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Westgass Hydrogen launches Norway’s first renewable filling station

Westgass Hydrogen will open Norway’s first one-stop, 100 percent renewable filling station in Sandnes, Rogaland this winter.

The filling station is a part of Westgass Hydrogen’s wider strategy to build green hydrogen and green ammonia value chains across Norway, Europe and in emerging economies.

 

The plan was unveiled during the launch event held on Friday April 29th at Scandic Stavanger Forus.

 

The CEO of Westgass Hydrogen, Kinar Kent, stated the importance and relevance of the project’s contribution to the transition from fossil fuels to renewable sources of energy.

 

“We want a system where communities across the globe can benefit from affordable, secure, locally produced clean energy. We’re convinced we’ll get there with green hydrogen”, says Kinar Kent, CEO of Westgass Hydrogen.

 

First of its kind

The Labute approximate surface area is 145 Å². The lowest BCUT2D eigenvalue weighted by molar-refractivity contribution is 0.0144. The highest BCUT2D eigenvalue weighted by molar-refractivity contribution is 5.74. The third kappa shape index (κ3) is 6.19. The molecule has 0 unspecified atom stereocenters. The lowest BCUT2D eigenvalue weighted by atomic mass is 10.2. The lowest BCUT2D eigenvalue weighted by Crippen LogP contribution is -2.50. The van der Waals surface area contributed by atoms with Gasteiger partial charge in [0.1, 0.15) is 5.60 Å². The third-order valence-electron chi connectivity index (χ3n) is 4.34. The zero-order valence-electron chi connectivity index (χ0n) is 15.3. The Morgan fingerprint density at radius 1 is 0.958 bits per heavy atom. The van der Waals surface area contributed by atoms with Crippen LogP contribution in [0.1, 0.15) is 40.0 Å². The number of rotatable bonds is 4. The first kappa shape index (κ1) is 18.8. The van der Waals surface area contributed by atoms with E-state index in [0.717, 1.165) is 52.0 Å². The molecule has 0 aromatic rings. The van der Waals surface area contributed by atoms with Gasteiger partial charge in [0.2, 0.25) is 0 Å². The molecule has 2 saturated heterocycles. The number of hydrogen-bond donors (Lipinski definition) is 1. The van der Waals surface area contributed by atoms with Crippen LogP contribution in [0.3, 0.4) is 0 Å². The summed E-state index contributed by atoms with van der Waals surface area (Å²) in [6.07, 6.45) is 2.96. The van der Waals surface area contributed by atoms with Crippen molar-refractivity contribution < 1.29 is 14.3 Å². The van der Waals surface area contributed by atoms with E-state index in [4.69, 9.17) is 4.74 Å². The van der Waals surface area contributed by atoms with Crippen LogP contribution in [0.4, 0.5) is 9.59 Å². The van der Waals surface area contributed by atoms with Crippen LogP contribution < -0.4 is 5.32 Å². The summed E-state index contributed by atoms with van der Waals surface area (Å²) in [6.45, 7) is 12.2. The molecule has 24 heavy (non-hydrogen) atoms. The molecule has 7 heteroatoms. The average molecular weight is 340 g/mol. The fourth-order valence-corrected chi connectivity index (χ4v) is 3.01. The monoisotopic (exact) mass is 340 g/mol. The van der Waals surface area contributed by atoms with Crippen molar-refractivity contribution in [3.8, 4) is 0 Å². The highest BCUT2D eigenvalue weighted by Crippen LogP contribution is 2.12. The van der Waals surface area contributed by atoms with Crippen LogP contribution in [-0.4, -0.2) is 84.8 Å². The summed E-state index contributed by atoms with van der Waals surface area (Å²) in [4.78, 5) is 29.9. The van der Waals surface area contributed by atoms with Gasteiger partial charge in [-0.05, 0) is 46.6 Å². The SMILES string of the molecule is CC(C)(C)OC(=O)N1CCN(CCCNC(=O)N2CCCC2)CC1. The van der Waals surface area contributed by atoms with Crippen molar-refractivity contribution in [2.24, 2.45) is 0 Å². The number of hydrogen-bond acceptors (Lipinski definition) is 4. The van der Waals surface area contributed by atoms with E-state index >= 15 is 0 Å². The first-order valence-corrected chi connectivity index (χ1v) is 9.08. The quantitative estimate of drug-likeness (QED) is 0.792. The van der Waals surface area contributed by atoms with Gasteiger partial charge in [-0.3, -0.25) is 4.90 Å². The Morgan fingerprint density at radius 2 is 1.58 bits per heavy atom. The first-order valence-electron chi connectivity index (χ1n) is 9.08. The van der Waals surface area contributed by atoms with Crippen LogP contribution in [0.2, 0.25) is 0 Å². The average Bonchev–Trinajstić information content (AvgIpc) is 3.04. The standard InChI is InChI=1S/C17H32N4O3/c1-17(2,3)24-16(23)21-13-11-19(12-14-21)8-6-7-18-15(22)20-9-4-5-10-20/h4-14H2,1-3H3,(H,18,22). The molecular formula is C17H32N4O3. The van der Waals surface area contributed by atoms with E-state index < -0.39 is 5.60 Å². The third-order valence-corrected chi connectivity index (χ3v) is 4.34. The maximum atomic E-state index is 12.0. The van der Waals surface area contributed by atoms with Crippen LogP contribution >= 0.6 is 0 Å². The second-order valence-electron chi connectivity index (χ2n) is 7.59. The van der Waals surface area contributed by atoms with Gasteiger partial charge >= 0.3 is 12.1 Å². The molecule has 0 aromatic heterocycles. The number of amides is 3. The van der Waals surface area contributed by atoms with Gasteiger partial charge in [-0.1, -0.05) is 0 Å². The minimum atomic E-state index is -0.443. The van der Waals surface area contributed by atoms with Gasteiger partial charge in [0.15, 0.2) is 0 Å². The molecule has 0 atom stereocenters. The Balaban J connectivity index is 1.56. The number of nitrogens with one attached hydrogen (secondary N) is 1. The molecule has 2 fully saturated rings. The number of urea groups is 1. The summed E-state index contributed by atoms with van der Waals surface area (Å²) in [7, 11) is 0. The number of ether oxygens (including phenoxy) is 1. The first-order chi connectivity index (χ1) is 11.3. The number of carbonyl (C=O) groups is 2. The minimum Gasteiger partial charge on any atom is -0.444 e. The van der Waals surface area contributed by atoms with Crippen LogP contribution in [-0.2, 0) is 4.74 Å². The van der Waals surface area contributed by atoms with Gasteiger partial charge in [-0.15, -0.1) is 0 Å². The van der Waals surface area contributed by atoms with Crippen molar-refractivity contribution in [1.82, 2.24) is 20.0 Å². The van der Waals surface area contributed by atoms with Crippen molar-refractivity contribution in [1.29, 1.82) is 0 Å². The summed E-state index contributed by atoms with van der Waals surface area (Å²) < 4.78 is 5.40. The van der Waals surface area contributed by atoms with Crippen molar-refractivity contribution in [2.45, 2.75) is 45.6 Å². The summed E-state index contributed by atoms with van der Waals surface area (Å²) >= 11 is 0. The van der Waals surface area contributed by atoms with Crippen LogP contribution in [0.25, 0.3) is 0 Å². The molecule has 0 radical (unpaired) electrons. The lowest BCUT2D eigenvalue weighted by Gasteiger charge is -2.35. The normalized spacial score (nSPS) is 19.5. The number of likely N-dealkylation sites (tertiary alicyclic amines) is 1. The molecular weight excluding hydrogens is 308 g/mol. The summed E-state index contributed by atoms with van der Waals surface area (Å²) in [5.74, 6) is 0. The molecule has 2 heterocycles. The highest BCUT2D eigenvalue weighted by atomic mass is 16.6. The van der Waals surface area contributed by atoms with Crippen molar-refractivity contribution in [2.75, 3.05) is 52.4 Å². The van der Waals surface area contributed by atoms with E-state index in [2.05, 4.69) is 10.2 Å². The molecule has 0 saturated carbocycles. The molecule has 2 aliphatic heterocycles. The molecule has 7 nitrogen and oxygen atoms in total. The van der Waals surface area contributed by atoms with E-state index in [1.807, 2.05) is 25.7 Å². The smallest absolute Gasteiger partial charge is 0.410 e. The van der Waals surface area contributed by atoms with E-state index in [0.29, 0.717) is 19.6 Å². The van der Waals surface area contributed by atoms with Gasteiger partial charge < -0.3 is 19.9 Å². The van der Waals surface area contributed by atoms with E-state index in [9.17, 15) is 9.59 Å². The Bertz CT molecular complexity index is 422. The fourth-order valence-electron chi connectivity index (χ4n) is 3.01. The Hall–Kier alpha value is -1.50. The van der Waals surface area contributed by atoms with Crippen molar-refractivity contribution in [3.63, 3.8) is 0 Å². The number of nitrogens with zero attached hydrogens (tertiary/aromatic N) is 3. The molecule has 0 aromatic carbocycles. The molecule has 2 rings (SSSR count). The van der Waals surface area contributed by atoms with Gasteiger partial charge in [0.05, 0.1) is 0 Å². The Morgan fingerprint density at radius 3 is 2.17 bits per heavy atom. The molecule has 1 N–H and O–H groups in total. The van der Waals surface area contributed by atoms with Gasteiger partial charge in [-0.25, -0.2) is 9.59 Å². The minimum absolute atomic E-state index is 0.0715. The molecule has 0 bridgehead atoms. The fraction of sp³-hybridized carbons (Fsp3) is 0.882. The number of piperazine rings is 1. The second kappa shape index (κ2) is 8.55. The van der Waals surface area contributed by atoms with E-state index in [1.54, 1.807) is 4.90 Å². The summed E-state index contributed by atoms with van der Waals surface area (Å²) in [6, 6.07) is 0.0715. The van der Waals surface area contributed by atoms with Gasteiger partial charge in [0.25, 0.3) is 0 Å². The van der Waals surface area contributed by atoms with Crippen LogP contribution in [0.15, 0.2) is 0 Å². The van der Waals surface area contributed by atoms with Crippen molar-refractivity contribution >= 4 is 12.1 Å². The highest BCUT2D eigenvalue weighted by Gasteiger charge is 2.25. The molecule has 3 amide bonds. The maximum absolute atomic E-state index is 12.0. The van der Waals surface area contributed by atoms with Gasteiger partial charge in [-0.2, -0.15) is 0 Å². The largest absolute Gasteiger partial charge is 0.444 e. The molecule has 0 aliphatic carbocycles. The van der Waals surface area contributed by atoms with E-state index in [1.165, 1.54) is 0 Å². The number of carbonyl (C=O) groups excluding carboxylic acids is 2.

The station will open in the coming winter at Vagle industrial park, Sandnes, in southwestern Norway. It is expected to be the first of its kind, designed to meet the decarbonisation needs of the heavy transport sector. It will offer green hydrogen refuelling, rapid charging for battery electric vehicles and biogas.

 

“I am sure that all the municipalities in the region will stand together to make this happen. This represents a very important development. If not, there are gloomy predictions ahead of us”, says the mayor of Sandnes, Stanley Wirak.

 

Member of Parliament Tom Kalsås emphasises the government’s support towards a hydrogen economy:

“We want an offensive hydrogen strategy. Then we must make sure that there is economy in it”, Kalsås says.

Tom Kalsås, member of parliament.

Located at major truck hub

Located close to the E39 highway and with a direct rail connection to Oslo from Ganddal goods terminal, Rogaland’s main onshore logistics hub. The industrial park is home to distribution centres for several major organisations including Posten/Bring, Rema 1000 and DBSchenker. Over 1000 trucks drive through the park daily.

 

EspenOlsen, General Manager PR at Toyota Norway confirms the demand for hydrogen infrastructure:

“We at Toyota produce 30,000 fuel cells every year and notice a great demand. There are one hundred hydrogen stations in Germany. If we are to achieve this in Norway, the infrastructure is absolutely necessary”, Olsen says.

Lot in Vagle where the station will be built.

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